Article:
I will post this comment on a blog that deals with science in ancient Rome:
Attributing the decline of science (or rather the failure to start) in
Rome to Christianity is a game started by Gibbon, but he had an axe to
grind: he didn't like Christianity. Hardly objective.
The reason that
science was lame in Rome
and even lamer in Islam is not due strictly to society not being ready,
but to society being incapable of being ready because of its religious
framework. If your basic beliefs make science impossible, it stalls.
Christianity's basic beliefs made modern science
possible because it conceptualizes a creation that is separate from the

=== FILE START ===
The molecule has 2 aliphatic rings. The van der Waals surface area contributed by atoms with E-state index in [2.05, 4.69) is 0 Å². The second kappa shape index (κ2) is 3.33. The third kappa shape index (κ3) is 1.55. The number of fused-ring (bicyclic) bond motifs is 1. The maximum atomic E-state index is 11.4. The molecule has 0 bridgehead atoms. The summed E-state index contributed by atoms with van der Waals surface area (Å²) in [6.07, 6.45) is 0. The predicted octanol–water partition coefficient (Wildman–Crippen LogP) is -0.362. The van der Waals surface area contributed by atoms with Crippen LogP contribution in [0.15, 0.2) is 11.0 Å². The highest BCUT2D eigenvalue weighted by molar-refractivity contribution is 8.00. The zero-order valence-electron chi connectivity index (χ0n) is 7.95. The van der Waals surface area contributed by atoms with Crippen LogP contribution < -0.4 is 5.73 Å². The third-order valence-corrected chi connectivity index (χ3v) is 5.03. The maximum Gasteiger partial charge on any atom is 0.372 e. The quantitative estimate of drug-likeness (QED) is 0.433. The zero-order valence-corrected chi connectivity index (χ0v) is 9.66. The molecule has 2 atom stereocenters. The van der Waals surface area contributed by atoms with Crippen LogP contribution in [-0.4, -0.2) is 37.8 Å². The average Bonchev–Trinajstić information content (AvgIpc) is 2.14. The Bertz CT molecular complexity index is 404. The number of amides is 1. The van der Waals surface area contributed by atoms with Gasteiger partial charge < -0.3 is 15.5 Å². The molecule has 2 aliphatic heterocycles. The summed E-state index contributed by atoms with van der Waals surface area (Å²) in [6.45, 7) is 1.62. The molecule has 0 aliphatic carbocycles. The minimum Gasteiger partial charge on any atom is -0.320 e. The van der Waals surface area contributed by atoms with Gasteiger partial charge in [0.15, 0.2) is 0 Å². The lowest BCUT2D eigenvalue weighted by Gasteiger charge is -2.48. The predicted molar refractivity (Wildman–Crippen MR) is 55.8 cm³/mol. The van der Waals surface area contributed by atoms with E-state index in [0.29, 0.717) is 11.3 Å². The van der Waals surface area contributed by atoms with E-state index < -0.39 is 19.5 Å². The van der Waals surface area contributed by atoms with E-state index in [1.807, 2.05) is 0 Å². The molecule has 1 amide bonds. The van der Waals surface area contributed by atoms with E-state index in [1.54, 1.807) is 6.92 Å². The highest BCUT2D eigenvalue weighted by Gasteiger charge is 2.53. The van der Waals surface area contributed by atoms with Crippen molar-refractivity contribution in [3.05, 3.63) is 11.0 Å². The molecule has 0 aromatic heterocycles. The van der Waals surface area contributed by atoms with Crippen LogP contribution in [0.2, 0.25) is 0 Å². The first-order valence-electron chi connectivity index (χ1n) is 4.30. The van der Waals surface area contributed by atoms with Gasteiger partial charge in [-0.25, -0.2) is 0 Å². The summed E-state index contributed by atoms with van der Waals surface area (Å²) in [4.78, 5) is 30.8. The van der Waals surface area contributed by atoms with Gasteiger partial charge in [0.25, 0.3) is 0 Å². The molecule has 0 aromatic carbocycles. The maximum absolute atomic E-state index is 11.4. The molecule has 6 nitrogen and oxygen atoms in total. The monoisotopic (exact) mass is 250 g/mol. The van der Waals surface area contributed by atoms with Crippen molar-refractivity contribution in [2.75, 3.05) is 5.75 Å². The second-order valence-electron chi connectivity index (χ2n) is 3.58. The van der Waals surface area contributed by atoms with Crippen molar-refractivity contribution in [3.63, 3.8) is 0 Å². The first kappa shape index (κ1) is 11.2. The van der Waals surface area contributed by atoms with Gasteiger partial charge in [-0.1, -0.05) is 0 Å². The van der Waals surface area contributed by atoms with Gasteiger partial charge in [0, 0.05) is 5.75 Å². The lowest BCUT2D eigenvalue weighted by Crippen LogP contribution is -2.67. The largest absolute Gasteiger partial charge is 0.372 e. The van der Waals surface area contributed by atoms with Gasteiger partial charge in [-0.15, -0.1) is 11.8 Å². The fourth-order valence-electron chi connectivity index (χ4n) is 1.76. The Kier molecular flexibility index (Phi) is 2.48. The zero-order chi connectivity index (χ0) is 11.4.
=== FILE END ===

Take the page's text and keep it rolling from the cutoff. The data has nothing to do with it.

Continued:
creator, a reasonable creator making a reasonable creation and our
minds being communicably congruent with the mind of the
creator, and thus his creation being in principle
understandable. This was aided by what's called the 'creation
mandate' that is in Genesis man being told to take care of the creation
as his own.